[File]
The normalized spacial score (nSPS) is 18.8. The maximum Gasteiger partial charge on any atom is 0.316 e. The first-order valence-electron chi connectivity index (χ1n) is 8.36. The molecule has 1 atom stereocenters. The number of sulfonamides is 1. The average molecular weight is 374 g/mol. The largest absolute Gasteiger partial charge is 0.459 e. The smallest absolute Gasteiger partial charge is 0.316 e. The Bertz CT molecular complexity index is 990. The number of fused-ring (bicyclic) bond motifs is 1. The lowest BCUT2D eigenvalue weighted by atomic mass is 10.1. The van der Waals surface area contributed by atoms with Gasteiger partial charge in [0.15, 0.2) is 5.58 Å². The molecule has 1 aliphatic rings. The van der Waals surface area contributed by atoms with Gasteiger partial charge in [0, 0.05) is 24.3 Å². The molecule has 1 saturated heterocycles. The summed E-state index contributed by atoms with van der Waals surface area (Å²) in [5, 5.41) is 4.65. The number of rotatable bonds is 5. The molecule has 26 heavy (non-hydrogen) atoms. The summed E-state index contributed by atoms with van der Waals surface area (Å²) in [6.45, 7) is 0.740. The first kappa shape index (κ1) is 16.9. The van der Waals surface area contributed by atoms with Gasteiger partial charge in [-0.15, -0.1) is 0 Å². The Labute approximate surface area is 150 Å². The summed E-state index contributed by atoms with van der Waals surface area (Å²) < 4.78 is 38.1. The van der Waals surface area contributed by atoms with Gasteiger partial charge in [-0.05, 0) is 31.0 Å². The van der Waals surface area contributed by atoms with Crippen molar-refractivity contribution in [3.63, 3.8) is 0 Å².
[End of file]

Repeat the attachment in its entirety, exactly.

The normalized spacial score (nSPS) is 18.8. The maximum Gasteiger partial charge on any atom is 0.316 e. The first-order valence-electron chi connectivity index (χ1n) is 8.36. The molecule has 1 atom stereocenters. The number of sulfonamides is 1. The average molecular weight is 374 g/mol. The largest absolute Gasteiger partial charge is 0.459 e. The smallest absolute Gasteiger partial charge is 0.316 e. The Bertz CT molecular complexity index is 990. The number of fused-ring (bicyclic) bond motifs is 1. The lowest BCUT2D eigenvalue weighted by atomic mass is 10.1. The van der Waals surface area contributed by atoms with Gasteiger partial charge in [0.15, 0.2) is 5.58 Å². The molecule has 1 aliphatic rings. The van der Waals surface area contributed by atoms with Gasteiger partial charge in [0, 0.05) is 24.3 Å². The molecule has 1 saturated heterocycles. The summed E-state index contributed by atoms with van der Waals surface area (Å²) in [5, 5.41) is 4.65. The number of rotatable bonds is 5. The molecule has 26 heavy (non-hydrogen) atoms. The summed E-state index contributed by atoms with van der Waals surface area (Å²) in [6.45, 7) is 0.740. The first kappa shape index (κ1) is 16.9. The van der Waals surface area contributed by atoms with Gasteiger partial charge in [-0.15, -0.1) is 0 Å². The Labute approximate surface area is 150 Å². The summed E-state index contributed by atoms with van der Waals surface area (Å²) < 4.78 is 38.1. The van der Waals surface area contributed by atoms with Gasteiger partial charge in [-0.05, 0) is 31.0 Å². The van der Waals surface area contributed by atoms with Crippen molar-refractivity contribution in [3.63, 3.8) is 0 Å².